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Thursday, September 1, 2005

the price of copyright

if there is any example of the cost to culture, this could be it. it has apparently been illegal to show eyes on the prize, even in classrooms, since 1993.

Cash Rescues Eyes on the Prize [wired, 2005.08.30]

The 14-part series, which chronicles the history of the civil rights movement in America, has been blocked from television rebroadcast and DVD release by a thicket of copyright restrictions on the hundreds of photos, music tracks and video clips used in its making.

But thanks to a $600,000 grant from the Ford Foundation and a philanthropist’s $250,000 donation, the process of re-licensing that material has begun.

assuming my math is correct, that means it just cost $850,000 to save this amazing piece of work from rotting away in a vault forever (and it could be more, i suppose…)

also of note, this $850,000 ransom to copyright holders, which apparently also includes people singing “happy birthday” to martin luther king, jr., will not be enough to secure rights for home-video release.

more from npr.

posted by roj at 4:25 am  

Saturday, March 19, 2005

postcards from buster – a 12 year old gets it

back in february there was a bit of a tempest about postcards from buster. i’m going to revive it just a little today.

it seems that buster, in his travels, stumbled into a couple lesbians.

i’m an old man by now, and i think too much and ask stupid questions.

normally, of course, i’d make some general statement about how stupid this is, and probably dig up a link or two to the reason pbs was created back in 1969, and maybe the department of education mandate to promote diversity that came with funding the postcards from buster series, and how lesbians really do exist in the world and our children may actually run into one (or two) some day, but sometimes, it’s better to let someone else do the talking. and in this case, that someone else is a 12-year old muslim girl who got it.

A Child Learns a Harsh Lesson in Politics [new york times, feb 5, 2005]

Farah Siddique also knows what it means to feel marginalized, and she is grateful to “Postcards From Buster” for helping her feel less so. Farah, 12, lives in a Chicago suburb with Pakistani and Filipino parents who are Muslim. In a telephone interview, she explained why she was happy to appear on “Postcards From Buster,” wearing her hijab (a head covering) and studying the Koran.

“It was important to tell people about my religion and everything,” she said. “Some people think we’re bad because of 9/11 or something, and I’m telling them we are not bad, we’re not trying to hurt anyone or do anything wrong.”

Asked what she thought about PBS’s decision not to distribute the “Buster” episode about the children with two mothers, she said: “We don’t believe in that stuff. My opinion is that it is bad or wrong. My sister is 7, and she watches PBS Kids shows. I wouldn’t want her to watch that kind of thing.”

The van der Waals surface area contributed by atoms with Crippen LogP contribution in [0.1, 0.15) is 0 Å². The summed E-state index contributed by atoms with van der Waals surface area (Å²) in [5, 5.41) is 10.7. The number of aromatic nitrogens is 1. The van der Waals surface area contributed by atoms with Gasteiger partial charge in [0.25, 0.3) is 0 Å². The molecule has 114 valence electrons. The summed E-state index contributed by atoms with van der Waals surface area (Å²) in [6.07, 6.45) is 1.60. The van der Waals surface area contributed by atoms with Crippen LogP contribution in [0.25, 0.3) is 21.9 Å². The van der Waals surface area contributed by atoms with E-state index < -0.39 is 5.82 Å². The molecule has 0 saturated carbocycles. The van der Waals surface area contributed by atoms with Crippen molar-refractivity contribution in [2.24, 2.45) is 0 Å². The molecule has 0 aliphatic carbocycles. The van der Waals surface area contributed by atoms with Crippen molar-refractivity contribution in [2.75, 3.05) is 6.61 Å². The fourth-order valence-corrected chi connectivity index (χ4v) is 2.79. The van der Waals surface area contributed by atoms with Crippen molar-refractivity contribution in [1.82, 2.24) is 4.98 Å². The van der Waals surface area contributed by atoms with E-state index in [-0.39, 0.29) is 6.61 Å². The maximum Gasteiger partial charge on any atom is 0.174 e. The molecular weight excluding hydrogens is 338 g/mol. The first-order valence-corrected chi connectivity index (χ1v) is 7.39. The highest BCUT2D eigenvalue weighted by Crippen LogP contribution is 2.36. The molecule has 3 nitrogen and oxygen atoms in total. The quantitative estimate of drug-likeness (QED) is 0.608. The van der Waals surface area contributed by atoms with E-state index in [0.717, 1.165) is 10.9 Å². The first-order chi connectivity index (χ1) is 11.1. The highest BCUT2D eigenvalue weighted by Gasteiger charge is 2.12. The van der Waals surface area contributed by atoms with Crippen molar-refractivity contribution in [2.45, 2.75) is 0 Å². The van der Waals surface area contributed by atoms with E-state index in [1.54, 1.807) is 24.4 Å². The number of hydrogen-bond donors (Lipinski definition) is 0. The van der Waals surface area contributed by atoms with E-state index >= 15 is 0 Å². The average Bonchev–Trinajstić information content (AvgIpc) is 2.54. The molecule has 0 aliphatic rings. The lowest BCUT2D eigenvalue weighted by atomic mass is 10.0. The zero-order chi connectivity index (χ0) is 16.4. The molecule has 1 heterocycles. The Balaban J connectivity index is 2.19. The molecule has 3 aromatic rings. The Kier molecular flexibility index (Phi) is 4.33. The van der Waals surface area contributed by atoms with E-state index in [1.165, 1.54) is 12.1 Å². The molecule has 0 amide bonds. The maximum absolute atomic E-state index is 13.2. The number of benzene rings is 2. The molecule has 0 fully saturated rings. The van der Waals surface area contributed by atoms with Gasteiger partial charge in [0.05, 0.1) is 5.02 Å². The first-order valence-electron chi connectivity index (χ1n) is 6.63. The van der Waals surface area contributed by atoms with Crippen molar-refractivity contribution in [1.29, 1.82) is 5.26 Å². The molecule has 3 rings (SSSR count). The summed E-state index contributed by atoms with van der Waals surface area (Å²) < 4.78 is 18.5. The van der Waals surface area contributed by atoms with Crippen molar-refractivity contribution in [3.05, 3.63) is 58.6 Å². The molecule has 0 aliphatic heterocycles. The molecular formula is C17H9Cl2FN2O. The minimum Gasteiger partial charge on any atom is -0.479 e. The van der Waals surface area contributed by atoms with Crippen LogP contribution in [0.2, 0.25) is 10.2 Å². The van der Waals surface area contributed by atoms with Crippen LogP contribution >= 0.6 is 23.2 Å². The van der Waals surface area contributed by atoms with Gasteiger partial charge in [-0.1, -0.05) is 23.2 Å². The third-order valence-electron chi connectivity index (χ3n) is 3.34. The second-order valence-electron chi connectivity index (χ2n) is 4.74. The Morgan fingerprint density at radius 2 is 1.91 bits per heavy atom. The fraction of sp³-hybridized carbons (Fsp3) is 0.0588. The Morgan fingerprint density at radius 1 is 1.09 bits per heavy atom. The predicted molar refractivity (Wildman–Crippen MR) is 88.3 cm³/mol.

What if people said they wouldn’t want to watch the episode about her because they don’t like Muslims?

Without hesitation Farah replied: “Wow, I hadn’t thought about it like that. Can I change what I said? If people were judging me because of my religion I would get really sad. Now I think maybe they should show it.”

mrs. margaret spellings, are you ready to change your answer?

posted by roj at 2:16 pm  

Tuesday, September 28, 2004

christmas is here

i just saw my first tv commercial for “holiday gifts.”

so, christmas season is here. stardate: september 28.


posted by roj at 6:40 pm  

Saturday, August 14, 2004

godspeed, olympians

posted by roj at 2:44 am  

Tuesday, May 11, 2004

no harry potter for charity ballet students

children studying ballet (some, reportedly as young as 3 years old) in worthington have been denied permission to perform a 10-minute derivative segment work based on harry potter. apparently all movie and theatrical production rights for harry are under the warner brothers legal umbrella through 2007, so it’s simply impossible to get the rights to perform the dance.

neil blair, spokesperson for christopher little, agent of jk rawling, in dance: no potter pas [new york times]

It is simply not possible for us to pick and choose however worthy the cause, which in this particular case was clearly most worthy.

the performance, which will benefit the great ormond street hospital and the cleft lip and palate association. the news is running around the world on the ap wire and getting picked up in lots of interesting places, but one thing that the wire story doesn’t include is something you can do about it. to donate to the hospital, maybe in harry’s name.

posted by roj at 2:04 am  

Tuesday, August 26, 2003

opening the bbc archive

i should say more, but this is a major, major deal
alone want to speculate if derivative “creative industry” sourced from this huge collection will catch up, economically, to the lockdown in the united states?

update: woah. that entry got chopped up pretty bad. let’s try again.
i should say more, but this is a major, major deal
if all the lawyerly-issues can be resolved (and that alone might squash this whole thing), with global access, video- and audio-editing-capable machines readily available, the hecklebot destroying the carefully crafted marketing of the american film industry (heh), and the riaa suing music customers into settlements, does anyone want to speculate if derivative (even if non-commercial) “creative industry” sourced from this huge collection will catch up, economically, to the lockdown in the united states?

posted by roj at 12:48 am  

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